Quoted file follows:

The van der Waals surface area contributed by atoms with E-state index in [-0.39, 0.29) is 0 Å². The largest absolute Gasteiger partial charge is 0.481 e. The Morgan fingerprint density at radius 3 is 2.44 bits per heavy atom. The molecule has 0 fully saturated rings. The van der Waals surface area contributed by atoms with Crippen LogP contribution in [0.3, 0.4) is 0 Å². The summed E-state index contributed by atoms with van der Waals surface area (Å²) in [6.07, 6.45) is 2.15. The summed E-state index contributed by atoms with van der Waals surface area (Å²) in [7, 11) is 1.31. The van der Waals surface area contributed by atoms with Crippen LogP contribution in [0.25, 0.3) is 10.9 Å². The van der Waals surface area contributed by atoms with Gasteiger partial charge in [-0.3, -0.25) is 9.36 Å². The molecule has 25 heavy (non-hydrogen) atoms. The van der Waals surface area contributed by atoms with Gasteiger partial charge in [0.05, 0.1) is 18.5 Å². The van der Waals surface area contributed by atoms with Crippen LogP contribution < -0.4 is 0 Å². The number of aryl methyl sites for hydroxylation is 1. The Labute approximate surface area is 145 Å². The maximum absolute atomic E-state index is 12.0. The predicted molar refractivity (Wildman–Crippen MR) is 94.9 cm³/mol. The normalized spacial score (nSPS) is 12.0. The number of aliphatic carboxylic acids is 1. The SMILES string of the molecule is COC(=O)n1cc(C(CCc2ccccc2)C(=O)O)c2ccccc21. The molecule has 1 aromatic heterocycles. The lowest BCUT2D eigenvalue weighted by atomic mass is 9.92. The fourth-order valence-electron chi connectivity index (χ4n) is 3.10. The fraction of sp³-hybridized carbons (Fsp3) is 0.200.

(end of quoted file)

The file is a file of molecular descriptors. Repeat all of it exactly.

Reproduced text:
The van der Waals surface area contributed by atoms with E-state index in [-0.39, 0.29) is 0 Å². The largest absolute Gasteiger partial charge is 0.481 e. The Morgan fingerprint density at radius 3 is 2.44 bits per heavy atom. The molecule has 0 fully saturated rings. The van der Waals surface area contributed by atoms with Crippen LogP contribution in [0.3, 0.4) is 0 Å². The summed E-state index contributed by atoms with van der Waals surface area (Å²) in [6.07, 6.45) is 2.15. The summed E-state index contributed by atoms with van der Waals surface area (Å²) in [7, 11) is 1.31. The van der Waals surface area contributed by atoms with Crippen LogP contribution in [0.25, 0.3) is 10.9 Å². The van der Waals surface area contributed by atoms with Gasteiger partial charge in [-0.3, -0.25) is 9.36 Å². The molecule has 25 heavy (non-hydrogen) atoms. The van der Waals surface area contributed by atoms with Gasteiger partial charge in [0.05, 0.1) is 18.5 Å². The van der Waals surface area contributed by atoms with Crippen LogP contribution < -0.4 is 0 Å². The number of aryl methyl sites for hydroxylation is 1. The Labute approximate surface area is 145 Å². The maximum absolute atomic E-state index is 12.0. The predicted molar refractivity (Wildman–Crippen MR) is 94.9 cm³/mol. The normalized spacial score (nSPS) is 12.0. The number of aliphatic carboxylic acids is 1. The SMILES string of the molecule is COC(=O)n1cc(C(CCc2ccccc2)C(=O)O)c2ccccc21. The molecule has 1 aromatic heterocycles. The lowest BCUT2D eigenvalue weighted by atomic mass is 9.92. The fourth-order valence-electron chi connectivity index (χ4n) is 3.10. The fraction of sp³-hybridized carbons (Fsp3) is 0.200.